“Any woman who is either at high risk of being exploited in the sex industry or is exploited in the sex industry, is our target,” says Dieselberg. “For me, it’s more the issue of meeting the need of the wounded, the vulnerable, exploited, hurting, and trying to do it as holistically as possible.”

…Currently, NightLight employs about 50 women. But it is constantly reaching out to more in Bangkok’s sex districts, offering them the promise of a better life. There are dozens of evangelical-minded groups, large and small, doing similar work throughout Thailand.

Dieselberg says there is a huge need for NightLight’s services. Every other week, she says, news headlines announce a new raid at a Bangkok bar employing scores of underage girls.

The headquarters of the Royal Thai Police Anti-Trafficking Division is where those raids are planned out. Sitting at his desk, General Chavalit Sawaengpuech looks rigid as he responds to the latest US State Department Trafficking in Persons report, which criticizes Thailand for not doing enough to target all kinds of human trafficking. The US government has threatened Thailand with trade sanctions if it doesn’t improve its record on human trafficking.

“This current government has given priority to anti-human trafficking issues,” Sawaengpuech says. “We are always calling on all the agencies to take action against it — from the police, to the shelters and the NGOs helping victims. And last year, the Royal Thai Police ordered all police units to spend at least 10 days each month doing anti-trafficking work.”

In other words, law enforcement here is trying to meet a quota — largely by staging rescues at brothels instead of going after the traffickers — even where there isn’t data or evidence indicating the sex workers they are rescuing are victims after all.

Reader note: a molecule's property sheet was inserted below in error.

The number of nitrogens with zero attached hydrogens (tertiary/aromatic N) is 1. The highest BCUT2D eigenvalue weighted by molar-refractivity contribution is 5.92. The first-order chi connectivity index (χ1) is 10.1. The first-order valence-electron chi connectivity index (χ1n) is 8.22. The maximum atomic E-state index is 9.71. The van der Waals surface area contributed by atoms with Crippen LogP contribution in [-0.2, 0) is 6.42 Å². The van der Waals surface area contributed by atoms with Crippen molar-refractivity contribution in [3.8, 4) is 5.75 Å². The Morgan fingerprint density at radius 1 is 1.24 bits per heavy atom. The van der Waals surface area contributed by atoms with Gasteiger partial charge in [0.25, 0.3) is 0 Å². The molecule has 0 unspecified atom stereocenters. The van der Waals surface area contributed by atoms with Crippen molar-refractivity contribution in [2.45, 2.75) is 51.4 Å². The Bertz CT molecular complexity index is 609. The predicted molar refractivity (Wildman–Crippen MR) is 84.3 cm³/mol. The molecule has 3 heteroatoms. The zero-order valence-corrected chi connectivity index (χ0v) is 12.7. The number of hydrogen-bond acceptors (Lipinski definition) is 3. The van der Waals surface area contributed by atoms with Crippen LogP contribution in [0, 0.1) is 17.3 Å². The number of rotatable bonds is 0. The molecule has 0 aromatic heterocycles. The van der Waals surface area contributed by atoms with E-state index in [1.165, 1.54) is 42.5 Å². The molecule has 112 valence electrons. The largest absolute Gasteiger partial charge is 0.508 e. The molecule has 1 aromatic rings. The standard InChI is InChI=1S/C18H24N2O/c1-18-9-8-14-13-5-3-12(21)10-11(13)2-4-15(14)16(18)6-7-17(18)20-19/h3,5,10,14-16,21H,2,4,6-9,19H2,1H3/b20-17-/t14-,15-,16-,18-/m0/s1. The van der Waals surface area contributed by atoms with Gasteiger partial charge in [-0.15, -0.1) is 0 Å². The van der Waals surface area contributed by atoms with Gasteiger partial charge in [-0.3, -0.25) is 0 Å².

“As good as their intentions may be, I think there are a number of potential problems with attempting to rescue someone from their plight, in particular, rescue a sex worker,” says Dina Haynes, a law professor at the New England School of Law, in Boston. “I understand that there is an argument, a feminist argument even, that sex work can’t be consensual. It puts people in the victim role, but it also doesn’t allow conversation about how to solve or resolve; why people choose this course.

Haynes says many American Evangelical groups working abroad often impose their abolitionist agenda, focusing only on sex workers and sex trafficking — instead of other more common forms of human trafficking such as those found in the fishing, farming or construction industries. It’s an uncomfortable topic, she says, but some of these women have chosen sex work as the best paid job they can find. Trafficking isn’t the issue here, she says; it’s poverty and lack of opportunity, and the evangelical emphasis on rescue doesn’t really address that.

…Mai, 28, is originally from Burma. She’s worked as a maid, a dishwasher, baker and street food vendor. But none of these jobs allowed her to make as much money as she now makes as a prostitute in Chiang Mai.

“There are good and bad things to any job, but when I came to do sex work, I realized this is a job that gives me enough income to really look after my family and move ahead in life,” she explains. “I was not tricked into it, and I don’t see myself as a victim.”

Mai says a friend introduced her to sex work — a friend who was among many rescued in a police raid at a brothel a couple of years ago.

She’s since gone back to prostitution.

Everything you think you know about Cambodian sex workers is wrong

Everything You Think You Know About Cambodian Sex Workers Is Wrong

ande-core:

Sex worker turned author David Henry Sterry interviews Heidi Hoefinger on her new book about sex, love and money in Cambodia.
“”If Westerners have a burning desire to spend their money philanthropically in Cambodia, I would suggest they donate to projects like the Women’s Network for Unity (WNU), which is the sex worker union I mentioned above, or to other community-run projects that are led by the women or workers themselves, so that the community members actually have a say in what their needs are and where the resources should be spent. I would not suggest throwing money at the hundreds of anti-trafficking groups that have wasted millions (probably billions) of donor dollars in unrealistically trying to ‘abolish slavery’ by forcefully ‘rescuing’ women from the bars, detaining them against their will in ‘shelters,’ and shoving sewing machines in their hands because that is supposedly a more ‘dignified’ form of work.”